Case story

  • United Kingdom

OECD NCP UK - RAID vs. Avient

Democratic Republic of Congo & Zimbabwe 2004

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In October 2002, a United Nations Panel of Experts accused 85 OECD-based companies of violating the Guidelines for their direct or indirect roles in the illegal exploitation of natural resources in the Democratic Republic of Congo (DRC). The Panel alleged that “elite networks” of political and military elites and businesspersons fueled the conflict in order to retain their control over the country’s vast natural resources.

Avient was cited by the Panel, because of its involvement in military activities, including bombings. The Panel alleged that Avient provided military supplies to both the Congolese Army and the Zimbabwe Defence Force. Also, Avient provided crews for Antonov26 aeroplanes and MI 24 helicopters, which were used in offensive bombings at the time Avient was contracted by the DRC Government. Avient is also alleged to have brokered the sale of six military helicopters to the DRC Government.

The Panel did not identify which provision(s) of the Guidelines they alleged Avient to be in breach of.

The Panel stated in a letter to the UK NCP dated 26 September 2003 that some progress had made with Avient over the allegations but that it could not come to definitive conclusions before the Panel’s mandate expired in October 2003. Avient met with the Panel in May 2003 and corresponded with the NCP, the Panel and the UN on a number of occasions subsequently. Avient were, and remain, unhappy with the conduct of the Panel throughout– although they agreed to cooperate with the Panel, the UK NCP and to abide by the Guidelines. Specifically Avient feel aggrieved that the allegations were presented as fact, but without evidence to substantiate such assertions. Subsequently these allegations have been produced by banks, organisations and governments as reasons as to why they cannot conduct business with the company.[1]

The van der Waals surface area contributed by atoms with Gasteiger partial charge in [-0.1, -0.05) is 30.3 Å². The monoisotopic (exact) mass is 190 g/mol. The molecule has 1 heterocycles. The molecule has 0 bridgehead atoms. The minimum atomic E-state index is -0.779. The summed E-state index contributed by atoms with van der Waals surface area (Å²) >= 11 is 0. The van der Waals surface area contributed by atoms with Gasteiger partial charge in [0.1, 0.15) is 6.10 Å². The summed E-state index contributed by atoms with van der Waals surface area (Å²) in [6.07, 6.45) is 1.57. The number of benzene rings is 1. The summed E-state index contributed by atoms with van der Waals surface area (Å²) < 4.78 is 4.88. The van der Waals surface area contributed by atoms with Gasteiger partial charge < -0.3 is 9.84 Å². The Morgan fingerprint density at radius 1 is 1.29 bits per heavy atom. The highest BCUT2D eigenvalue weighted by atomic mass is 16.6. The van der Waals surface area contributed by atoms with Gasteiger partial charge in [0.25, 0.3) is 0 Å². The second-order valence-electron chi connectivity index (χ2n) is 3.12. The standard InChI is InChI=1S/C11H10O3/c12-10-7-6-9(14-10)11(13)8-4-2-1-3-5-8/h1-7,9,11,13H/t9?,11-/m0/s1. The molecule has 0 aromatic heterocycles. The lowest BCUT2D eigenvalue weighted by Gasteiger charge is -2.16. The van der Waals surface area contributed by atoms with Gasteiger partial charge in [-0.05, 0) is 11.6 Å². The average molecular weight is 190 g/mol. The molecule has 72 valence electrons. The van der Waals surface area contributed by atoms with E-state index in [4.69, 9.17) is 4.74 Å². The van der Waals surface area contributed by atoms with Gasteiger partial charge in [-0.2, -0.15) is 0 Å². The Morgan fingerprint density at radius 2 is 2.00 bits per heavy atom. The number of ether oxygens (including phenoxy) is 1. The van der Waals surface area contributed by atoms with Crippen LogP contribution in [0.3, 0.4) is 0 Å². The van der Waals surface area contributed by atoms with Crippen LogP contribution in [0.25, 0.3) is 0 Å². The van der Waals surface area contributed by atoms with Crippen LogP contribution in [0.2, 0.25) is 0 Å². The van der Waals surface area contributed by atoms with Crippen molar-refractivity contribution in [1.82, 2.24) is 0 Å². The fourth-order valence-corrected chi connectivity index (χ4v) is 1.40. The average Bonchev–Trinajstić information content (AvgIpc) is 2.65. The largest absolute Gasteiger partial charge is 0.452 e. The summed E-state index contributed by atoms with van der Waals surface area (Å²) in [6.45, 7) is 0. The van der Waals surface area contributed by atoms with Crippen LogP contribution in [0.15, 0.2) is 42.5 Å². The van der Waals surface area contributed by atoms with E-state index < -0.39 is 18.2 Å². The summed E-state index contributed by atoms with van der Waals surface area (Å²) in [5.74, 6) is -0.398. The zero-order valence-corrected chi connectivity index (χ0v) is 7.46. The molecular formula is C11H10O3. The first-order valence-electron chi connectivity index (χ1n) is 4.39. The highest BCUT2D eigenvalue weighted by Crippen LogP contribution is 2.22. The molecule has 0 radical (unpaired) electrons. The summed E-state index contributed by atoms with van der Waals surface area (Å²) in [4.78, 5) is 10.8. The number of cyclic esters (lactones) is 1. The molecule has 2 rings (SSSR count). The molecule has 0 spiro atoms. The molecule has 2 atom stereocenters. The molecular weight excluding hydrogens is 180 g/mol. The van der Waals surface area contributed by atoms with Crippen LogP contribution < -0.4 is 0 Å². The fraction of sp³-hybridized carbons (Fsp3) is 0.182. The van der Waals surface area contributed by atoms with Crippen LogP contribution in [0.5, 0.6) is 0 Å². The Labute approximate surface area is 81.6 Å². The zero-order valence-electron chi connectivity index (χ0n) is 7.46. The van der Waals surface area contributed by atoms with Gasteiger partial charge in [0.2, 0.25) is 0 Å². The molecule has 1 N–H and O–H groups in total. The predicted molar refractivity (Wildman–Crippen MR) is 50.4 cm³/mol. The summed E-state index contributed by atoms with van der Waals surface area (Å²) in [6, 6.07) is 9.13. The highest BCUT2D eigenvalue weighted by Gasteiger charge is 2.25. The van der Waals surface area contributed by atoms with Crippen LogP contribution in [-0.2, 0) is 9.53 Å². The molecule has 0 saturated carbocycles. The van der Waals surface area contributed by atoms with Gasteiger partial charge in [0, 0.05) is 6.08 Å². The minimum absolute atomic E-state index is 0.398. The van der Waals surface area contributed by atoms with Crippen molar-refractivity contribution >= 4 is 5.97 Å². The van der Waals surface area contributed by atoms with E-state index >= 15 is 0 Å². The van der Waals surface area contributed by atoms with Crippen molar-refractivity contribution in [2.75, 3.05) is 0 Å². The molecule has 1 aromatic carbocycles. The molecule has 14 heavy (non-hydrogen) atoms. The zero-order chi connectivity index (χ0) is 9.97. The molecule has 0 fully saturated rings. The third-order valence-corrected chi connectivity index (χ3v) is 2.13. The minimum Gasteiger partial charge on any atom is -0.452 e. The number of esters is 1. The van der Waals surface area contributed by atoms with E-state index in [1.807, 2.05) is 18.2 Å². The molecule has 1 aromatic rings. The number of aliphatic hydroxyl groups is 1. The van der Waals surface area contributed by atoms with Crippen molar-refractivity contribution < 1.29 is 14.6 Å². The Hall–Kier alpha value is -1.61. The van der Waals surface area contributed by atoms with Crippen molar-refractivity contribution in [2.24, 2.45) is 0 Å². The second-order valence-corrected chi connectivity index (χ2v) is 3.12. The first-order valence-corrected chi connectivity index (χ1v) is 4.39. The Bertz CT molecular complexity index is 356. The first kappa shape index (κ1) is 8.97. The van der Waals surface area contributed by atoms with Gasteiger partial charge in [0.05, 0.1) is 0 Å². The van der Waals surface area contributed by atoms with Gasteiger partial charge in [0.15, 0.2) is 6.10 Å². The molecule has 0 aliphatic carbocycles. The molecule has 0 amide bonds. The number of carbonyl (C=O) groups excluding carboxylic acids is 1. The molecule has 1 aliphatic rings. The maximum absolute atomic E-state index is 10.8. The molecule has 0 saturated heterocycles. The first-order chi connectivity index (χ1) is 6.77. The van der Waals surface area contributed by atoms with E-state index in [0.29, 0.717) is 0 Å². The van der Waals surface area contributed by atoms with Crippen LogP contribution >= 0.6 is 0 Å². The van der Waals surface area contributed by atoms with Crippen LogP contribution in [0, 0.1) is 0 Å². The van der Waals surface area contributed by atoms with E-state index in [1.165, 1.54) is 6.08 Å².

OECD Watch reports that RAID, having been accepted as a Complainant, was locked out of the process. In September 2004, the UK NCP issued a statement, which accepted Avient’s contention that it was working within a contractual arrangement with the officially recognized governments in the area.[2] The NCP’s recommendations merely highlight the existence of a few provisions of the Guidelines, but did not declare breaches or offer specific actions a Multinational is expected to take to remedy the breaches.

Following a September 2006 expose in the UK’s Sunday Times [3], RAID called on the UK NCP to reopen the case. RAID has reportedly gathered extensive documentation to show that Avient was engaged in mercenary operations in the DRC, including bombing missions. But given the gravity of the allegations against Avient, Raid is trying to encourage the UK Attorney General to investigate Avient for complicity in war crimes.


OECD Watch case story page:

 Contributor(s): This article was modified by Kyle (3), Nicolaclayre (3), and Ejfturnbull (3).